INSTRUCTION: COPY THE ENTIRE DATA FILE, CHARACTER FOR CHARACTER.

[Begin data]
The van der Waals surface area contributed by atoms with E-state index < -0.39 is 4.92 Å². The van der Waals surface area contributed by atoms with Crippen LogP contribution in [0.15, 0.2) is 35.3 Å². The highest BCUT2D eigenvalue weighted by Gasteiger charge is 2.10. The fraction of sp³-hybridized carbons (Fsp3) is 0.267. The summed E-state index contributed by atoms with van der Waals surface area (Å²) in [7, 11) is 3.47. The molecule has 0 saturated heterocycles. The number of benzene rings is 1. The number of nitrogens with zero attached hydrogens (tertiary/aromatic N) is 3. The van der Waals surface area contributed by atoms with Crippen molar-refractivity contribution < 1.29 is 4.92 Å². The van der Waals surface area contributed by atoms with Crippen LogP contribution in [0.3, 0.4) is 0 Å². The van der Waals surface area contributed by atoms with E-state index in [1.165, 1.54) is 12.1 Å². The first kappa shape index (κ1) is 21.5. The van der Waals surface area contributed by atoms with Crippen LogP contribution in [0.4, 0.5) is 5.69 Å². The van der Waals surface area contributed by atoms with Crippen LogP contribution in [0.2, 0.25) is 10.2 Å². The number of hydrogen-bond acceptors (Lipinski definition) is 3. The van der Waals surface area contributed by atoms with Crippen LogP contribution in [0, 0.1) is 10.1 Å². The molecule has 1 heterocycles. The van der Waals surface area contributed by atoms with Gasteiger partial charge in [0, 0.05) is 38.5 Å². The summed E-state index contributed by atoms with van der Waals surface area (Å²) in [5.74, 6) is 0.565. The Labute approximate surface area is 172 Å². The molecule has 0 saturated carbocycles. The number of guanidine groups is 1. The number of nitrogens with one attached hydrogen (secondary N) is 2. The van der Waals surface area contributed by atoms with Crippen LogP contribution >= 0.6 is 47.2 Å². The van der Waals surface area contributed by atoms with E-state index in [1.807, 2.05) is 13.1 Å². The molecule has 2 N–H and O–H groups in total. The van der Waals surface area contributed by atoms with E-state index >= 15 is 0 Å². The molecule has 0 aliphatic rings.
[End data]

The van der Waals surface area contributed by atoms with E-state index < -0.39 is 4.92 Å². The van der Waals surface area contributed by atoms with Crippen LogP contribution in [0.15, 0.2) is 35.3 Å². The highest BCUT2D eigenvalue weighted by Gasteiger charge is 2.10. The fraction of sp³-hybridized carbons (Fsp3) is 0.267. The summed E-state index contributed by atoms with van der Waals surface area (Å²) in [7, 11) is 3.47. The molecule has 0 saturated heterocycles. The number of benzene rings is 1. The number of nitrogens with zero attached hydrogens (tertiary/aromatic N) is 3. The van der Waals surface area contributed by atoms with Crippen molar-refractivity contribution < 1.29 is 4.92 Å². The van der Waals surface area contributed by atoms with Crippen LogP contribution in [0.3, 0.4) is 0 Å². The van der Waals surface area contributed by atoms with E-state index in [1.165, 1.54) is 12.1 Å². The first kappa shape index (κ1) is 21.5. The van der Waals surface area contributed by atoms with Crippen LogP contribution in [0.4, 0.5) is 5.69 Å². The van der Waals surface area contributed by atoms with Crippen LogP contribution in [0.2, 0.25) is 10.2 Å². The number of hydrogen-bond acceptors (Lipinski definition) is 3. The van der Waals surface area contributed by atoms with Crippen LogP contribution in [0, 0.1) is 10.1 Å². The molecule has 1 heterocycles. The van der Waals surface area contributed by atoms with Gasteiger partial charge in [0, 0.05) is 38.5 Å². The summed E-state index contributed by atoms with van der Waals surface area (Å²) in [5.74, 6) is 0.565. The Labute approximate surface area is 172 Å². The molecule has 0 saturated carbocycles. The number of guanidine groups is 1. The number of nitrogens with one attached hydrogen (secondary N) is 2. The van der Waals surface area contributed by atoms with Crippen LogP contribution >= 0.6 is 47.2 Å². The van der Waals surface area contributed by atoms with E-state index in [1.807, 2.05) is 13.1 Å². The molecule has 2 N–H and O–H groups in total. The van der Waals surface area contributed by atoms with E-state index >= 15 is 0 Å². The molecule has 0 aliphatic rings.